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Only two scenarios for Russia’s war against Ukraine

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There can be no such thing as a “draw” to resolve the Russia-Ukraine conflict. Any outcome other than victory for the Ukrainians, as they define it, will be a victory for the Kremlin.

  • Any supposed draw in the conflict would be a win for Russia
  • The long-term consequences of a Ukrainian defeat are often understated
  • Only the West, rather than either warring party, can decide the victor

Predicting when and how Russia’s war against Ukraine will end is a very difficult challenge. The basic scenarios may seem similar to a football match: a Ukrainian victory, a Russian victory, or a draw.

However, the situation is much more complex than a football match. Sports are played according to clear rules, recognized by both teams. Compliance with these rules is controlled and enforced by a referee, whose decisions are accepted by all sides. In football, what is considered a win, a draw and a loss – the difference in goals scored – is clearly defined and respected by both teams. Moreover, a football match (although it may be a big deal in some cases) is far from an existential, life-or-death affair. The consequences of any one outcome usually do not have major implications for other important areas – like the fates of dozens of countries and the lives of hundreds of millions of people, including the security, independence and territorial integrity of those states and their citizens.

Given the public discourse and the attitudes of many Western diplomats and intellectuals over the present war, it increasingly appears that these differences are not recognized by those who (consciously or not) push for a compromise in Ukraine, a kind of “draw.” Many continue to do so, no doubt in good faith and well-intentioned. But history offers abundant evidence that the road to hell is paved with good intentions.

So let us first try to define what can be considered a victory for Ukraine, what can be considered a victory for Russia and what can be considered a “draw.”

Ukrainian victory

Ukraine’s victory is the easiest to articulate because Kyiv has clearly defined it and repeatedly emphasized it, mainly through President Volodymyr Zelenskiy. In particular, it means a restoration of Ukraine’s territorial integrity within the pre-2014 borders, future security guarantees, criminal consequences for Russian war crimes and reparations for the material damage caused. Ukrainian membership in NATO and the European Union should also be part of (and a guarantor of) its victory.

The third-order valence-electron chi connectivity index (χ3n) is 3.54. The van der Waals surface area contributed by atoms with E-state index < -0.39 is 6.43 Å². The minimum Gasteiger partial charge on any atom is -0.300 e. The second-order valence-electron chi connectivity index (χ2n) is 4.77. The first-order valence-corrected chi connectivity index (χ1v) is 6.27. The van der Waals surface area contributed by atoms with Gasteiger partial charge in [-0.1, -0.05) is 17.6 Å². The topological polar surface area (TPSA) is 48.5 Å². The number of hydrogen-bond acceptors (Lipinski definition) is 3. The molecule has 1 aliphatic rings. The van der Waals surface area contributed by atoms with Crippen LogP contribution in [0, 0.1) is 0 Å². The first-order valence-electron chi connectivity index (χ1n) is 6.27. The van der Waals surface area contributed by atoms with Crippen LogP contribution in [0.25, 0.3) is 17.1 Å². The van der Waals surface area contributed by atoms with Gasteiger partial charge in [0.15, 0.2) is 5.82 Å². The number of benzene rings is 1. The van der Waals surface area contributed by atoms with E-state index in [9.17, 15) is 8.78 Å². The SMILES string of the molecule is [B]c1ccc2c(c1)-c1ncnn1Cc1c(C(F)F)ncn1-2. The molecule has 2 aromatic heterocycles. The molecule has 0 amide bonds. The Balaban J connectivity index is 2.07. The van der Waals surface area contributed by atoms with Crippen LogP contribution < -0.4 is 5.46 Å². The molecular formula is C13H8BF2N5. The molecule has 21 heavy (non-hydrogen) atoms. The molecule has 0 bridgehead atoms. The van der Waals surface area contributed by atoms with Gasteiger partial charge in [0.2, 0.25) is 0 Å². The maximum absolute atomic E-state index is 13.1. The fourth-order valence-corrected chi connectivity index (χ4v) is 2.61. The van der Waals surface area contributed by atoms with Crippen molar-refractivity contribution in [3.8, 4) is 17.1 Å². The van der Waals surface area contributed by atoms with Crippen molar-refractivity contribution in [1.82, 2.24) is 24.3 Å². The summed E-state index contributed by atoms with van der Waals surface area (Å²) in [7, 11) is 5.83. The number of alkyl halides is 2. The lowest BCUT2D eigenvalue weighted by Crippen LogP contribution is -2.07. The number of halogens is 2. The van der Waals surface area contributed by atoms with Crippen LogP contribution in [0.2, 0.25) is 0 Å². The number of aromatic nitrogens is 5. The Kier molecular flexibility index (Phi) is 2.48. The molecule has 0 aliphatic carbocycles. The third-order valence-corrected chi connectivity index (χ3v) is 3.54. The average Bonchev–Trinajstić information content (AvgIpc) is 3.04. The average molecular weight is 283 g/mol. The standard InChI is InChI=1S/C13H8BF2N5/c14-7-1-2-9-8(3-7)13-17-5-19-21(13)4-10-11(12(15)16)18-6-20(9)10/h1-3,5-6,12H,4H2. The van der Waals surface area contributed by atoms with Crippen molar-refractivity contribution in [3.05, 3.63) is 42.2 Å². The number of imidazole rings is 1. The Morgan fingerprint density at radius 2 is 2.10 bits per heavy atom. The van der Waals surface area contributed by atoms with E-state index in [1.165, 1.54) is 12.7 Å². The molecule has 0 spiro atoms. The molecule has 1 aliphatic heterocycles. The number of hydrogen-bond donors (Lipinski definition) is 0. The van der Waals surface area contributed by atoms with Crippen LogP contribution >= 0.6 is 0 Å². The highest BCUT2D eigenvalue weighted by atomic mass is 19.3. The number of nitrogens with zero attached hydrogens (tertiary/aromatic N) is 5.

Let us add that the legitimacy of these objectives, and accordingly of a Ukrainian victory, is quite strong. They are in accordance with international law, are supported by most of the Ukrainian population and are promoted by legitimate political representatives elected in free and democratic elections.

Russian victory

Victory for Russia is much harder to define, for several reasons. At first, Moscow’s aim in invading Ukraine was to take over the whole of the country and remove its legitimate, democratically elected government. After a blitzkrieg fiasco in the spring of 2022, the goal became taking control of as much of Ukraine as possible, and then annexing four specific regions (Luhansk, Donetsk, Zaporizhzhia and Kherson) to Russia.

Exactly what the Kremlin’s goal is today is not entirely clear. In one sense, the details do not terribly matter. The fundamental, unquestionable goal of President Vladimir Putin’s Russia can be seen from the outset as denying a Ukrainian victory: preventing Ukraine from existing as an independent, sovereign country that not only controls its own territory but also freely decides its future based on the will of the majority of its people. This is the basic objective that Russia is pursuing in Ukraine and which it has been pursuing ruthlessly and aggressively, in contravention of international law – not only today but since at least 2014.

Two outcomes

In this light, there are not three, but only two essential scenarios for the course of Russia’s war against Ukraine. There is no “draw.” Any outcome other than a Ukrainian victory, as they define it, would qualify as a victory for Russia.

At the same time, Ukraine will not be able to win without the help of its Western allies. While already at historically high levels, this assistance remains insufficient to deliver a Ukrainian victory. And, to reiterate, any compromise, frozen conflict or other form of stalemate means a Russian victory.

Neither Ukraine nor Russia will get to decide which of the two possible scenarios is realized. Both sides are doing and will do everything they can to win, and they cannot do much more than they are now doing. Instead, the winner will be decided by the West. The question is whether it will understand that there are only two viable options and help Ukraine further and faster than it has done so far.

Almost a year ago, I wrote about why I do not consider any compromise with President Putin to be a solution to the war. Over the past year, there has been ample evidence suggesting that a “draw” means victory for Russia. Yet the risk of such an outcome has not declined, but rather increased.

Source: GIS Reports